• Author: Szasz, A.

    Semmelweis University

  • Author: Li, Qiyuan

    Department of Systems Biology, Technical University of Denmark

  • Author: Sztupinszki, Z.

    Semmelweis University, Hungary

  • Author: Tokes, A. M.

    Semmelweis University

  • Author: Szekely, B.

    Semmelweis University

  • Author: Szendroi, M.

    Semmelweis University

  • Author: Gyorffy, B.

    Semmelweis University, Hungary

  • Author: Szallasi, Z.

    Harvard Medical School

  • Author: Swanton, C.

    Cancer Research UK, London Research Institute, United Kingdom

  • Author: Kulkal, J.

    Semmelweis University

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Purpose: To assess the ability of genes selected from those reflecting chromosomal instability to identify good and poor prognostic subsets of Grade 2 breast carcinomas. Methods: We selected genes for splitting grade 2 tumours into low and high grade type groups by using public databases. Patients were diagnosed between 1999–2002 at the Budai MA´ V Hospital. 187 formalinfixed, paraffin-embedded breast cancer samples were included in the qPCR-based measurement of expression of AURKA, FOXM1, TOP2A and TPX2 genes. The expression of the genes were correlated to recurrencefree survival (RFS) and immunophenotypical characterization of tumours. 1509 samples were in silico analyzed for further validation of the selected genes. Results: Grade 1 and 3 groups were used as training set for the selected genes. The 4-gene signature was able to split grade 2 carcinomas (n = 62) into a good and a poor prognosis group (RFS: 83.8±4.9 months and 69.4±8.2 months, respectively, p = 0.016). Furthermore, independent of grade, the identified signature containing only TOP2A and FOXM1 (TOPFOX) was able to separate ER+ tumours in an efficient manner (p = 0.009), which is further supported by validation in a dataset containing 1509 patients (p = 8.1E-8). Conclusions: The selected genes with the appropriately selected control genes are able to separate the different prognostic subgroups independently from histological grade. Our results show the feasibility of the selection of a minimal set of genes for the development of a clinically applicable prognostic test. The work was partly supported by the TA´MOP.4.2.1.B-09/1/KMR-2010– 0001 grant.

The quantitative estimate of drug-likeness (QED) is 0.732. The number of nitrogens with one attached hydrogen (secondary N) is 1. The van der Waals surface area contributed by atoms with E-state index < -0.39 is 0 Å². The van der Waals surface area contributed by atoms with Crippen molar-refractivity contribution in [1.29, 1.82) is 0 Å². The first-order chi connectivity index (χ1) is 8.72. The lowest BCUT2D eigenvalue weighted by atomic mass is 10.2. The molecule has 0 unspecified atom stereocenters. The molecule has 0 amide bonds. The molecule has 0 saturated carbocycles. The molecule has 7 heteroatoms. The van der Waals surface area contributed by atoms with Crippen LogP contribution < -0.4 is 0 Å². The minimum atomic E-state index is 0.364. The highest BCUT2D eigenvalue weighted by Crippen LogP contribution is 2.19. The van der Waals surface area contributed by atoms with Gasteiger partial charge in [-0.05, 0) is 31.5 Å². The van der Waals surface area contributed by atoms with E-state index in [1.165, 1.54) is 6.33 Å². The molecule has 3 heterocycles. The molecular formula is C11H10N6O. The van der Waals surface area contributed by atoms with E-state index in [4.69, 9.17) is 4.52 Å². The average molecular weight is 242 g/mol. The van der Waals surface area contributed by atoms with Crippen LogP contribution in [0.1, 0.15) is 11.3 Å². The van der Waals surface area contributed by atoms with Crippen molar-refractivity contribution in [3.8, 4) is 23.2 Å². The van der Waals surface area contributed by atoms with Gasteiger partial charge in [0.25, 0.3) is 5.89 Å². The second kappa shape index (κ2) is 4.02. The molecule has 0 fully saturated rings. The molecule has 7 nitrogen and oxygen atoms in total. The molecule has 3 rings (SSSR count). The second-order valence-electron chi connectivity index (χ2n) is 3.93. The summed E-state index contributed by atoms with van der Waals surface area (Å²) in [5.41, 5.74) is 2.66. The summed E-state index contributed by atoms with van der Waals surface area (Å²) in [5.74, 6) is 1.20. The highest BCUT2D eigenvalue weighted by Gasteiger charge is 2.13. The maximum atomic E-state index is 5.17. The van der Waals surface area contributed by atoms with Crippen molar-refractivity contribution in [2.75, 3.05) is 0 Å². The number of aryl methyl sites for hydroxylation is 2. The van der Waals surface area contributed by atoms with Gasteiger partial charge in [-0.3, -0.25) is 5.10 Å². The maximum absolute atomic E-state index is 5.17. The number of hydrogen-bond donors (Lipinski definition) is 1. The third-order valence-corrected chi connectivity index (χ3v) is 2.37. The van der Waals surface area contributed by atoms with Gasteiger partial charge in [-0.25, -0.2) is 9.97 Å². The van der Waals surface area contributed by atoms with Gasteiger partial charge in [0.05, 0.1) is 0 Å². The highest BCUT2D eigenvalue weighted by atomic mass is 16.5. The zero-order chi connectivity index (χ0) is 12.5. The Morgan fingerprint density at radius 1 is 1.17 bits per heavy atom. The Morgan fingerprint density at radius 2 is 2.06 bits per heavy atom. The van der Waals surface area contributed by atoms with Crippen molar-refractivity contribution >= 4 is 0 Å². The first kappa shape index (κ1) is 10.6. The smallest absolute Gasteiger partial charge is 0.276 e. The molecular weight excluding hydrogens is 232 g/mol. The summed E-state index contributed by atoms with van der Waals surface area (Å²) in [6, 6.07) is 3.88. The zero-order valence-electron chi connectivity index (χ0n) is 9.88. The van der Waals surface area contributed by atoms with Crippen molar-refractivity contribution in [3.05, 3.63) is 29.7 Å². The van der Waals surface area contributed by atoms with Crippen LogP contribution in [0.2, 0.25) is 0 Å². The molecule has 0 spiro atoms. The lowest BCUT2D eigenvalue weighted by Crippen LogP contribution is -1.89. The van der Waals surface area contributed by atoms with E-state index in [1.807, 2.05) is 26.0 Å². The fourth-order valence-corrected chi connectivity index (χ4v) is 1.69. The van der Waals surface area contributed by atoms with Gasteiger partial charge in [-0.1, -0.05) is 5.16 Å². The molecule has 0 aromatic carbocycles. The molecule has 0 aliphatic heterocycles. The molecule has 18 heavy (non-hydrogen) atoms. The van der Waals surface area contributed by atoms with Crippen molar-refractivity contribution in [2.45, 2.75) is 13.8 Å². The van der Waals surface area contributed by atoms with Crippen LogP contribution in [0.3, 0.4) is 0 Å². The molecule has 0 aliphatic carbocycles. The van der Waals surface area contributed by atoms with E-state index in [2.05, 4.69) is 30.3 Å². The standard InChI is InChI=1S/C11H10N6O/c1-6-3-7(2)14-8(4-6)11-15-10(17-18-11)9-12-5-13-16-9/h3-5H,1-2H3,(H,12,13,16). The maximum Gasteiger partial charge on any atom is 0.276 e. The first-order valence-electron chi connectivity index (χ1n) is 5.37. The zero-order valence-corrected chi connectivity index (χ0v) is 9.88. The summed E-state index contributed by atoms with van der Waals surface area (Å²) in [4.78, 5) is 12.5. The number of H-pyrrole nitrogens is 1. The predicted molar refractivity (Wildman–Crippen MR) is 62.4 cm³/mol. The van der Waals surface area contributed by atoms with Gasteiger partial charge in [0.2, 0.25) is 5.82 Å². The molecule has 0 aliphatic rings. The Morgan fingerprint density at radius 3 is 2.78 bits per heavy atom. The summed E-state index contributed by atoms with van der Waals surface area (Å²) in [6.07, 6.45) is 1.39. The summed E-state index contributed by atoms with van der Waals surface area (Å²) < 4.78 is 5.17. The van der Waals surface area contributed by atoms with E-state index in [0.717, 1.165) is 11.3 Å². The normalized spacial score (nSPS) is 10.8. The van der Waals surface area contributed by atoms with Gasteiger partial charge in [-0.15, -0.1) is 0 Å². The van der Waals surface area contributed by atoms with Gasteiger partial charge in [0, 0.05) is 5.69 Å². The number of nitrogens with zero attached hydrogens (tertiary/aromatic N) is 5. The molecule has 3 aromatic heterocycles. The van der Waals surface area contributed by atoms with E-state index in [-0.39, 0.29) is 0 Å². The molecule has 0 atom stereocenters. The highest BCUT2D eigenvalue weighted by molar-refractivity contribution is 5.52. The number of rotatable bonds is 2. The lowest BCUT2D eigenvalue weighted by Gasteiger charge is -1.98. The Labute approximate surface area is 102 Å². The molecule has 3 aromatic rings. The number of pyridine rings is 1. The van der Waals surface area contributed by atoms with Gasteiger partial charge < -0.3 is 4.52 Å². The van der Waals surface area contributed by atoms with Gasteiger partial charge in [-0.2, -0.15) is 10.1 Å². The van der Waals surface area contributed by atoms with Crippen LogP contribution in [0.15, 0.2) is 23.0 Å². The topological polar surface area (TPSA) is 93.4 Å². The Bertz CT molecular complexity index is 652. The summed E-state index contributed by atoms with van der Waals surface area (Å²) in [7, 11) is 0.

Original languageEnglish
Issue numberSupplement 1
Pages (from-to)S180
StatePublished - 2011
EventEuropean Multidisciplinary Cancer Congress : Integrating Basic and Translational Science, Surgery, Radiotherapy, Medical oncology, Advocacy and Care - Stockholm, Sweden


ConferenceEuropean Multidisciplinary Cancer Congress : Integrating Basic and Translational Science, Surgery, Radiotherapy, Medical oncology, Advocacy and Care
CityStockholm, Sweden
Period01/01/2011 → …
CitationsWeb of Science® Times Cited: 0
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ID: 5874971